My greatest work?

This novel was two years in the creation – the longest time I’ve ever spent on a project. It is by no means my longest at less than 80,000 words.  100,000 + is my norm.

The time was taken by deep research and a desire to refine and reduce this complex story to a poetic fine point.

Chepi will be known to anyone who has read The Prairie Companions, the Daniel Series or the previous two in the Butterfly Effect Trilogy. In those novels, she was an important but secondary character.

I always felt she was deserving of her own story and so here it is. I am unashamed to say I feel it the best work I’ve done… so far. I have included a few extracts here as a taster.

Chepi cover



(From Chapter 1)

The grey wolf ran darting and diving through the thick forest, the wet mist parting before him and trailing in eddies behind. Above him a hawk swerved and swooped, easily following. The hawk squealed and the grey wolf stopped and raised his head in cry, howling twice. He sniffed the air and howled once more. The hawk landed above and chirped his high squeal in answer. The grey wolf said, “The little fairy has no sex. The little fairy is not boy or girl and is both.” The hawk swooped and flew into a mist swirling above the canopy. Its call echoed and grew distant until it was a whisper. Sooleawa called in the mist, “Manito, tell me what grey wolf spoke to you.” The hawk hovered above her and spoke its music high and piping and its words entered Sooleawa in her mind but not her ears. She smiled and nodded and gave thanks to her manito.



(From Chapter 12)

It was almost black dark when she reached the river. She stopped and stilled. Breathing slower, she closed her eyes and looked with ears and nose. The river misted the air with chill freshness and old wood and leaves added their musk tone. A pine amber scent spoke of evergreens near. A mushroom pungency rose somewhere close. Little scampering scuttling things rustled in the leaf litter but no large animals gave up their presence to Chepi’s searching senses. She opened her eyes and the darkness was gone, replaced by slants of silver moon and starlight. Dark flashes of movement drew her eyes, as bats cruised the river picking moths foolishly lingering in the moonlight beams.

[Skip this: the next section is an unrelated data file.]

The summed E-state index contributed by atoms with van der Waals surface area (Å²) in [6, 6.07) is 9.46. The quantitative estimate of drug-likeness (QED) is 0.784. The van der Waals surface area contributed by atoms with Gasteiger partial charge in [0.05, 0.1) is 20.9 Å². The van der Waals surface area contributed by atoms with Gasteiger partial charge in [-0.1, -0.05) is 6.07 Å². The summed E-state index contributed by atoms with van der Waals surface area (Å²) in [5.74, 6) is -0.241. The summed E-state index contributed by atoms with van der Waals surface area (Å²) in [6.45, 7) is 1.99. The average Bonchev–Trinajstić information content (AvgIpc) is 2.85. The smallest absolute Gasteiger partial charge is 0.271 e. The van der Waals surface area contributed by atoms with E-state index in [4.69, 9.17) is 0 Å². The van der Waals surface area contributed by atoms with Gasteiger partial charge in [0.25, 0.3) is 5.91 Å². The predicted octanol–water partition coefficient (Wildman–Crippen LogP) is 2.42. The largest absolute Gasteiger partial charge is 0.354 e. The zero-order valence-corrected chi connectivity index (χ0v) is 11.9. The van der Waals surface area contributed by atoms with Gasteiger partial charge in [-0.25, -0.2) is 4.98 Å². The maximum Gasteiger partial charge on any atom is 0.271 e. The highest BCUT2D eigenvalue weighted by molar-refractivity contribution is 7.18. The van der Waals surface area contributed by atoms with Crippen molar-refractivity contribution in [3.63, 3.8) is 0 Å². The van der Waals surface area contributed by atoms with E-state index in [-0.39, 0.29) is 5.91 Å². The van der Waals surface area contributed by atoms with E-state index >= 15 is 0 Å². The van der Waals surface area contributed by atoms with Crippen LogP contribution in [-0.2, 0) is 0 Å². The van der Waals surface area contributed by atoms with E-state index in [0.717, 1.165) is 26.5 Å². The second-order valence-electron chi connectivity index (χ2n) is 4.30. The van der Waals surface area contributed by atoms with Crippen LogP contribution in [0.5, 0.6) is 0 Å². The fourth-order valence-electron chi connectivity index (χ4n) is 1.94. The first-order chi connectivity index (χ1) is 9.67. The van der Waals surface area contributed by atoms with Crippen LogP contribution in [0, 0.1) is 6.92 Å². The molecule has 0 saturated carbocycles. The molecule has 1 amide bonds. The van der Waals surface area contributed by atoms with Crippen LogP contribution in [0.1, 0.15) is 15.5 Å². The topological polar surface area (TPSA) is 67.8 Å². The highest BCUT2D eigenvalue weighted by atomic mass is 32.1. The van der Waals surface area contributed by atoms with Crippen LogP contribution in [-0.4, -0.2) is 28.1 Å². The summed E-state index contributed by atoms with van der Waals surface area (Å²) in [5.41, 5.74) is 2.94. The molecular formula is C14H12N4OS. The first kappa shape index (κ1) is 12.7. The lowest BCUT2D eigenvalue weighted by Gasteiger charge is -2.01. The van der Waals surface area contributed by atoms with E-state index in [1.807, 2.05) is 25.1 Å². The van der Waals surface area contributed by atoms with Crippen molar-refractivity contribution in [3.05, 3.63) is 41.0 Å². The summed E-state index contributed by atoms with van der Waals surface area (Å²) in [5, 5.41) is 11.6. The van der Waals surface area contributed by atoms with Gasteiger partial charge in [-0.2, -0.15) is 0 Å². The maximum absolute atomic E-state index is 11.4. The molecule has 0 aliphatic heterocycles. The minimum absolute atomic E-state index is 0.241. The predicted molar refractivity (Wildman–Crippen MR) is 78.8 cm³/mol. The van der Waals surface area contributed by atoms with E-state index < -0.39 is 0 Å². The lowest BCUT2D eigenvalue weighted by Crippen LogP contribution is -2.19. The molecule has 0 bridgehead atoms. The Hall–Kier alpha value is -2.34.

An area of low scrub on a rise of the riverbank was trampled flat as Chepi set up her small tent, tying it to branches around rather than using easily lost tent pegs. She unrolled her ex-army sleeping bag and found her bag of pemmican, cornbread and water bottle. She did not feel like disturbing the night with a fire so washed down her supper with plain water.  She popped a rock of golden sugar under her tongue as a sweet treat and settled cross-legged by the tent entrance. She lit a pipe and whispered: “Sorry, forest things, if tobacco smoke intrudes upon you, but we humans are part of you and we bring far off things with us.”

Chepi sat late into the night in a state of peaceful stupor, her mind as blank and directionless as in sleep but… but she was hyper-awake – attuned to the nightlife of the forest. Lost in its palpable throb and pulse. She would from time to time have to bring her focused attention to a presence near. A bear came to the stream as morning was beginning to fanlight through the leaf lace. Chepi watched it drink and then snuffle and dig in the soft river banks, breakfasting on snails, worms and crunching beetles and the crawfish it nosed and clawed from their unsafe pools. After a time, the bear lifted its head and sniffed the air, slowly turning to the human scent Chepi wafted to it. It grunted its displeasure and plunged away into the forest, noisy and frustrated by the disturbance of the danger-laden human scent.